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For female waiters, my dad taught me to use the phrase "小姐 ".

But for male waiters, my dad doesn't know how to properly call them. I discussed the possibility of using "da ge", "小ge", "da di", "小 di", but they sound whimsical compared to the way one calls for a female waiter.

How should one appropriately call for a male waiter?

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    You can try using the polite salutation 先生 (mister) or address them directly based on their occupation specifically as 侍应生 or more generally as 服务员. – 杨以轩 May 19 '13 at 3:02
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As fluffy's answer has noted, 小姐 may now cause confusion because of its other meaning - a prostitute. So you may want to avoid that unless used as an honorific e.g. 董小姐.


According to my knowledge, in the north (of mainland China), they are usually called 服务员(server), both male and female. But in the south, they are usually called 帅哥(handsome man) for waiter and 美女(beautiful lady) for waitress, instead of calling them a server. And in Guangdong or Cantonese-dominant region, they are called 靚仔 and 靚女 respectively, basically the same meaning as 帅哥/美女.

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As far as I know, 小姐 (xiao3jie3) is not very appreciated anymore by waitresses, even in Beijing; they might even be offended because that is how girls who sell their bodies are addressed. That is how Chinese people explained it to me. Waiters, be it male or female, are addressed as 服务员 (fu2wu4yuan2) and it is safe to call them that.

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    服务员(Attendant) also sounds a little old-fashioned. – Stan May 25 '13 at 13:59
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It is offensive to call any woman “shiao jie”(or in Pinyin, xiao jie) these days. Since maybe ten years ago "shiao jie" has carried the implication of being a prostitute(before that "shiao jie" is equivalent to Miss). And "da ge", "shiao ge", "da di", "shao di" are not proper addresses. "Da ge" is usually related to gangs in cities, and in rural areas it can be used to address a man who is older than you. "Xiao ge" is not used now, except for humorous effect. "Da di" is an old-old-old-fashioned word for your biggest little brother. "Shiao di" is the exact opposite of "da ge". You can call any waitor, either male or female, "fu wu yuan".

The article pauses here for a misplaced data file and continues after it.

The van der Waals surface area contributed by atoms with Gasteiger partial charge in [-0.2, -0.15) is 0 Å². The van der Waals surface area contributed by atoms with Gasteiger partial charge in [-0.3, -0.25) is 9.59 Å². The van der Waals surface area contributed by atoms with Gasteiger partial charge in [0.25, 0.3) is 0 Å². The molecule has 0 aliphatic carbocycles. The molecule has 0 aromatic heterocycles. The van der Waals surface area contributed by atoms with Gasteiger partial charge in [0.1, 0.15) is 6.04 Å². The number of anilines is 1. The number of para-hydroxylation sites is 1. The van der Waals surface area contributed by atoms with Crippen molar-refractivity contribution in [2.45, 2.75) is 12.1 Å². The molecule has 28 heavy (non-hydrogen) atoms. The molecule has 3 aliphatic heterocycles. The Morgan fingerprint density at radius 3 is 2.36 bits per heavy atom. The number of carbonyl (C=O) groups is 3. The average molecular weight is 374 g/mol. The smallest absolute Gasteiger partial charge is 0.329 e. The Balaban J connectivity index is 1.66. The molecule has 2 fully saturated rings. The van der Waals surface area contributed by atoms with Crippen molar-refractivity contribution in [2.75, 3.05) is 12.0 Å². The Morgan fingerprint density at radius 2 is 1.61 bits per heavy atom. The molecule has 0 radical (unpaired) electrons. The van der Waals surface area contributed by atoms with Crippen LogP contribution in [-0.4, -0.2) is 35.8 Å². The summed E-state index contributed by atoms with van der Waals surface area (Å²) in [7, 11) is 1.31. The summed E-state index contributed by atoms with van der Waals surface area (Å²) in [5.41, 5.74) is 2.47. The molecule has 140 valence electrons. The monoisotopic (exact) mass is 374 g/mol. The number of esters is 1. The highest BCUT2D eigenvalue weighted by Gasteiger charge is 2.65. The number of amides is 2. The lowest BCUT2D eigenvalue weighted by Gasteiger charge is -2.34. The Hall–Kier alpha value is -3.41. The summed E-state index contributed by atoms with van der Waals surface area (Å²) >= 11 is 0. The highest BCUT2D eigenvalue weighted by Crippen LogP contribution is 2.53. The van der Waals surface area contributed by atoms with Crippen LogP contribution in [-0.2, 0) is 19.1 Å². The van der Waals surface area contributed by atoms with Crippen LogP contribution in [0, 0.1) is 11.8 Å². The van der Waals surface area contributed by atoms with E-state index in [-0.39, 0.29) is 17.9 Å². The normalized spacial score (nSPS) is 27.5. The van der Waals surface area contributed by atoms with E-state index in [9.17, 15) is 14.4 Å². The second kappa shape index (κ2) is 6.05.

P.S. why can't I agree or comment here? I read through the FAQ section yet found no answer.

  • You need 50 reputation to be able to comment on other questions and answers; you can comment on your own questions and answers any time. – yuritsuki May 19 '13 at 21:30
  • Read more at: chinese.stackexchange.com/faq#reputation – yuritsuki May 19 '13 at 21:40
  • @Retrosaur thx, seems I didn't read carefully enough xD – arax May 20 '13 at 2:15
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    @AlexSu Please try to use pinyin as much as possible as it is the standard transcription scheme used on an international level at the moment. I believe even Taiwan has started to move towards this direction. – deutschZuid May 21 '13 at 23:51
  • @deutschZuid Pinyin is a system for Chinese kids to learn how to pronounce, so basically it's not intended for people who can't speak Mandarin. If you are motivated enough to learn Mandarin, Pinyin is not that hard actually, it's just a different set of symbols which can be somehow mapped to what you call standard scheme. And anyway 小 is not pronounced in Mandarin how you pronounce “shiao”. There are phonemes in Mandarin that don't exist in European languages(and there are more phonemes in Cantonese). And Taiwan has always been using the “standard scheme”. It's just different, not better. – arax May 22 '13 at 1:59

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